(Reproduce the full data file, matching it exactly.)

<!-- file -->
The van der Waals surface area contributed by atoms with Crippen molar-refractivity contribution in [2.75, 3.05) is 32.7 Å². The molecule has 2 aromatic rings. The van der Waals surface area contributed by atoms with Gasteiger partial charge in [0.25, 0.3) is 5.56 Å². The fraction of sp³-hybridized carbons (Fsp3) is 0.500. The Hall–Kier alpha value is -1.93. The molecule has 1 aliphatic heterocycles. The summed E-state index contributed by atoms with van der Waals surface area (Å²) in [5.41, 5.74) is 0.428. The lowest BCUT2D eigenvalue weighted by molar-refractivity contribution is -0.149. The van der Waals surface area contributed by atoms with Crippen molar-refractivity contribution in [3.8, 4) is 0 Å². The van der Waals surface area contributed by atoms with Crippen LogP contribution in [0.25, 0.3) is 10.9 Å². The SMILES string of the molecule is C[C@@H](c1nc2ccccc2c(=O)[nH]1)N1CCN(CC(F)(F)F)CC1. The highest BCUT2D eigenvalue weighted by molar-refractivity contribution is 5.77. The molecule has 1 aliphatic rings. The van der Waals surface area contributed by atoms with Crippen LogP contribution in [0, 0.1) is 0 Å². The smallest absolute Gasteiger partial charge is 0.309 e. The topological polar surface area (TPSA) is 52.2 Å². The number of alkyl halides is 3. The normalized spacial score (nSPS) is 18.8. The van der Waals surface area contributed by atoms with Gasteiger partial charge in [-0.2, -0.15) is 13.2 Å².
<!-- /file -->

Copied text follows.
The van der Waals surface area contributed by atoms with Crippen molar-refractivity contribution in [2.75, 3.05) is 32.7 Å². The molecule has 2 aromatic rings. The van der Waals surface area contributed by atoms with Gasteiger partial charge in [0.25, 0.3) is 5.56 Å². The fraction of sp³-hybridized carbons (Fsp3) is 0.500. The Hall–Kier alpha value is -1.93. The molecule has 1 aliphatic heterocycles. The summed E-state index contributed by atoms with van der Waals surface area (Å²) in [5.41, 5.74) is 0.428. The lowest BCUT2D eigenvalue weighted by molar-refractivity contribution is -0.149. The van der Waals surface area contributed by atoms with Crippen molar-refractivity contribution in [3.8, 4) is 0 Å². The van der Waals surface area contributed by atoms with Crippen LogP contribution in [0.25, 0.3) is 10.9 Å². The SMILES string of the molecule is C[C@@H](c1nc2ccccc2c(=O)[nH]1)N1CCN(CC(F)(F)F)CC1. The highest BCUT2D eigenvalue weighted by molar-refractivity contribution is 5.77. The molecule has 1 aliphatic rings. The van der Waals surface area contributed by atoms with Crippen LogP contribution in [0, 0.1) is 0 Å². The smallest absolute Gasteiger partial charge is 0.309 e. The topological polar surface area (TPSA) is 52.2 Å². The number of alkyl halides is 3. The normalized spacial score (nSPS) is 18.8. The van der Waals surface area contributed by atoms with Gasteiger partial charge in [-0.2, -0.15) is 13.2 Å².